Model B - Constant Survival

1 = 2 ,..., = k 1 =

Model C Constant Capture

p1 = p 2 ,..., = p k = p

Model D - Constant Survival, Constant Capture

1 = 2 ,..., = k 1 =

p1 = p 2 ,..., = p k = p

PROGRAMS

Program JOLLY allows one to restrict capture and survival

probabilities to be equal.(Models A,B and D) We can illustrate

with Roseate Tern Data. (See Ch 5.3.3 of Monograph if you like)

Program JOLLYAGE allows one to include different age classes.We

can illustrate with Canada Goose Data. (See Ch 6.7 of

Monograph if you like)

These can be run remotely from the Patuxent website similar to how I

showed you for CAPTURE.

Program MARK is a newer program and allows one to restrict capture

and survival probabilities to be equal.(Models A,B, C and D and

any other models you can think of). It can also handle the age

dependence of the Canada goose example as well.

Briefly presented

Adult terns captured and banded on nests on Falkland Island,

Connecticut. Recaptures in subsequent years.

Study covered 1978-1984.

Summary data in Section 5.3.3. Of Monograph.

We then fit

Jolly-Seber Model (A)

Constant Survival Model (B)

Constant Survival and Capture Model (D)

tests. Now if we used MARK would use AIC.

Monograph

ESTIMATING DEMOGRAPHIC PARAMETERS

Components of Data

Recaptures - this component is where we estimate

survival and capture probabilities. You can see that

from the intuitive estimators.

First Captures and Recaptures- allows estimation

of population sizes and recruitment parameters (and

also survival and capture probabilities). You also can

see that from the intuitive estimators.

ESTIMATING DEMOGRAPHIC PARAMETERS

We do not discuss the likelihoods much in this class but--There are three components of the Full Likelihood for the Jolly-Seber

Model.

L=L1(First Captures)*L2(Losses on Capture)*L3(Recaptures)

L1(First Captures) - allows estimation of population sizes and

recruitment parameters (and also includes survival and capture

probabilities).

L2(Losses on Capture) - important that we allow for this but these

parameters are not of biological interest.

L3(Recaptures) - this is the reduced Cormack-Jolly-Seber likelihood and

this component is where we estimate survival and capture probabilities

* Comprehensive Survival Modeling

* Extension to Stage Structured Models for

survival within a stage and movement between

stages.

Survival Rates

1 , 2 ,..., k -2 , k -1

Capture Probabilities

p1 , p 2 ,..., p k -1 , p k

MARKED TO TOTAL RATIOS TO GET POPN SIZE OR BIRTH

NUMBERS.

Structure and Estimation

We consider only recaptures and three sampling occasions

There are seven capture histories

111

110

101

100

011

010

001

Cormack-Jolly-Seber Model

Motivation of Model Structure and Estimation

Expected Values of Cells

X 111

R 11p 2 2 p3

X 11 0

R 11p 2 (1 2 p3 )

X1 0 1

R 11 (1 - p 2 ) 2 p3

X1 0 0

R 1[1 1p 2 2 p3 1p 2 (1 2 p3 ) 1 (1 - p 2 ) 2 p3 ]

X 0 11

R 2 2 p3

X 010

R 2 (1 2 p3 )

X 0 01

capture and therefore dont have to consider new entries

into the popn!

Cormack-Jolly-Seber Model

Motivation of Model Structure and Estimation

Intuitive Estimation

Can we separately estimate the components of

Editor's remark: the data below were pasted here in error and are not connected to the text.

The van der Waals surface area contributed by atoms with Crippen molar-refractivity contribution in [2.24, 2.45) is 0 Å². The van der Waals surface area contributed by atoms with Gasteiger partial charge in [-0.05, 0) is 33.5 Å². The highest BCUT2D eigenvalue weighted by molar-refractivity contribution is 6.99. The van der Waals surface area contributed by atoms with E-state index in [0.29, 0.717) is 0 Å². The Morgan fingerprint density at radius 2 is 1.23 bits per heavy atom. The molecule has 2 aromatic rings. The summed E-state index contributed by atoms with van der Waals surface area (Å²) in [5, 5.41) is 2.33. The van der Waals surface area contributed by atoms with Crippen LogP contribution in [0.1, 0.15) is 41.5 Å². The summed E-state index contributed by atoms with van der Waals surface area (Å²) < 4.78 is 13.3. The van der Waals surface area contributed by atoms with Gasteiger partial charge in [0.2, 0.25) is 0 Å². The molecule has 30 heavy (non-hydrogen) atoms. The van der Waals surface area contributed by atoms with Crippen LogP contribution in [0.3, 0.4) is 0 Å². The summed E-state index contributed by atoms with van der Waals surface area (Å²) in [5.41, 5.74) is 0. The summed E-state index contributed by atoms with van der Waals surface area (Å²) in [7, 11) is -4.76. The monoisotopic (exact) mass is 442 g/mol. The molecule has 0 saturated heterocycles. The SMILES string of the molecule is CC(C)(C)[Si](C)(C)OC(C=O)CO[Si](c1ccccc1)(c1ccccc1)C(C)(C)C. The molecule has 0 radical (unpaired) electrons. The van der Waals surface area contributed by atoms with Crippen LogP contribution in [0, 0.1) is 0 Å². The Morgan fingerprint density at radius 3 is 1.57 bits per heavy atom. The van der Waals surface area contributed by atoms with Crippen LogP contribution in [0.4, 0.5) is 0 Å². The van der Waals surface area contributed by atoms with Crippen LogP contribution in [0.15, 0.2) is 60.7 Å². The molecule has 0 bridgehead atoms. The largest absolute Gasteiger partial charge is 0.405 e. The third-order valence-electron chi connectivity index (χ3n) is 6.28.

2p3?

Cormack-Jolly-Seber Model

Motivation of Model Structure and Estimation

X 0 11 R 2 2 p3

( p ) = X / R

2

0 11

Cormack-Jolly-Seber Model

Motivation of Model Structure and Estimation

Expected Values of Cells

X 111 R 11p 2 2 p3

X 1 0 1 R 11 (1 - p 2 ) 2 p3

X 111 + X 1 0 1 R 11 2 p3

X 111 /(X 111 + X 1 0 1 ) p 2

p 2 = X 111 /(X 111 + X 1 0 1 )

Cormack-Jolly-Seber Model

Motivation of Model Structure and Estimation

Expected Values of Cells

X 111 R 11p 2 2 p3

1 = X 111 /R 1p 2 ( 2 p 3 )

Therefore using previous results we can

estimate the first survival rate.

MARK does it better (MLEs) (: -)))!!

Generalisations of the

Cormack-Jolly-Seber Model using MARK

Multiple age classes

Model selection

Minimize AIC = -2 log L + 2(#pars)

There is penalty for over parameterization

MODELING( Continued)

Can allow for covariates so that if Xi is some covariate like

weight or body condition

logit ( ) = + X

i

i

logit (i ) = ln (i / 1 i )i

logit is most common link function used.

It keeps survival rates between 0,1.

log (i ) = + X i

would not!

EXAMPLE

Illustrated by European Dipper data taken from Lebreton at al.

(1992) using SURGE. (MARK better now and I re analysed in that

program).There are seven years with one recapture event per year.

There were data for the two sexes separately but they were found to

be similar so I combined them for ease of presentation

Five models were compared using AIC (Akaike Information

Criteria) and we show details of our analysis for those models.

---------------------------------------------------------------------------------------

Model

AICc

Delta

AICc

AICc

Weight

#Par

666.160

0.00*

0.89445

670.866

4.71

0.08505

673.998

7.84

0.01776

678.748

12.59

0.00165

679.588

13.43

0.00109

11

*Best Model

----------------------------------------------------------------------------------------

Model Details

First we will look at the full CJS Model

Next Look at the Best Model where survival

differs between flood and nonflood years and

where p is constant over years.

Parameter Estimate

Standard Error

Lower

Upper

1:Phi

0.7181818

0.1555470

0.3610409

0.9199575

2:Phi

0.4346708

0.0688290

0.3075047

0.5710588

3:Phi

0.4781705

0.0597091

0.3643839

0.5942685

4:Phi

0.6261177

0.0592656

0.5048461

0.7333741

5:Phi

0.5985335

0.0560517

0.4855434

0.7019412

6:Phi *0.7284299

0.0000000

0.7284299

0.7284299

7:p

0.6962027

0.1657637

0.3302969

0.9141508

8:p

0.9230769

0.0728778

0.6161497

0.9889758

9:p

0.9130435

0.0581758

0.7140650

0.9778505

10:p

0.9007892

0.0538330

0.7360176

0.9672856

11:p

0.9324138

0.0458025

0.7684926

0.9828579

12:p

*0.7284328

0.0000000

0.7284328

0.7284328

THREE PARAMETER BEST MODEL {Phi(f) p(.) PIM}

FLOOD SURVIVAL

= 0.469 (0.043)

NONFLOOD SURVIVAL

= 0.607 (0.031)

CAPTURE PROBABILITY

= 0.90 (0.029)

selection and estimation.

AIC procedure

parameters estimated and 1 capture probability.

CJS model.